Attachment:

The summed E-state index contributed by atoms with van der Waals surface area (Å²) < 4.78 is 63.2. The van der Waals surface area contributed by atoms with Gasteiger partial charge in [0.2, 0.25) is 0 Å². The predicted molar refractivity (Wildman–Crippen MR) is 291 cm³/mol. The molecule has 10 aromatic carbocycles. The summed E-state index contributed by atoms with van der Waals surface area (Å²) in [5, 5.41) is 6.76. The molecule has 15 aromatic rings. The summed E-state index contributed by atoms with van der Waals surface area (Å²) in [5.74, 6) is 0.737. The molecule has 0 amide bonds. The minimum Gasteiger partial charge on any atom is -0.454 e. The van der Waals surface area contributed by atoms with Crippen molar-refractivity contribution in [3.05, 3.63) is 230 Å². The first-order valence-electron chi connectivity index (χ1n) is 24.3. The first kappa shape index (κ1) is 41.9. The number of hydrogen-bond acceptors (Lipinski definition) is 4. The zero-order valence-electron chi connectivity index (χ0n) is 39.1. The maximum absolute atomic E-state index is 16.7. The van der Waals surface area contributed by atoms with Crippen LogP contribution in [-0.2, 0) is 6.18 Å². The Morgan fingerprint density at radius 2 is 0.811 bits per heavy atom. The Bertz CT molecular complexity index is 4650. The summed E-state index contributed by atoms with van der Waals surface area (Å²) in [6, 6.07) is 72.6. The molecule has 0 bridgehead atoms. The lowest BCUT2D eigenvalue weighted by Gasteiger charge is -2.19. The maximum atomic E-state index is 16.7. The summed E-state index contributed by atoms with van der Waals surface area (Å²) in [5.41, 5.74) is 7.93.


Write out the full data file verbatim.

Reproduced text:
The summed E-state index contributed by atoms with van der Waals surface area (Å²) < 4.78 is 63.2. The van der Waals surface area contributed by atoms with Gasteiger partial charge in [0.2, 0.25) is 0 Å². The predicted molar refractivity (Wildman–Crippen MR) is 291 cm³/mol. The molecule has 10 aromatic carbocycles. The summed E-state index contributed by atoms with van der Waals surface area (Å²) in [5, 5.41) is 6.76. The molecule has 15 aromatic rings. The summed E-state index contributed by atoms with van der Waals surface area (Å²) in [5.74, 6) is 0.737. The molecule has 0 amide bonds. The minimum Gasteiger partial charge on any atom is -0.454 e. The van der Waals surface area contributed by atoms with Crippen molar-refractivity contribution in [3.05, 3.63) is 230 Å². The first-order valence-electron chi connectivity index (χ1n) is 24.3. The first kappa shape index (κ1) is 41.9. The number of hydrogen-bond acceptors (Lipinski definition) is 4. The zero-order valence-electron chi connectivity index (χ0n) is 39.1. The maximum absolute atomic E-state index is 16.7. The van der Waals surface area contributed by atoms with Crippen LogP contribution in [-0.2, 0) is 6.18 Å². The Morgan fingerprint density at radius 2 is 0.811 bits per heavy atom. The Bertz CT molecular complexity index is 4650. The summed E-state index contributed by atoms with van der Waals surface area (Å²) in [6, 6.07) is 72.6. The molecule has 0 bridgehead atoms. The lowest BCUT2D eigenvalue weighted by Gasteiger charge is -2.19. The maximum atomic E-state index is 16.7. The summed E-state index contributed by atoms with van der Waals surface area (Å²) in [5.41, 5.74) is 7.93.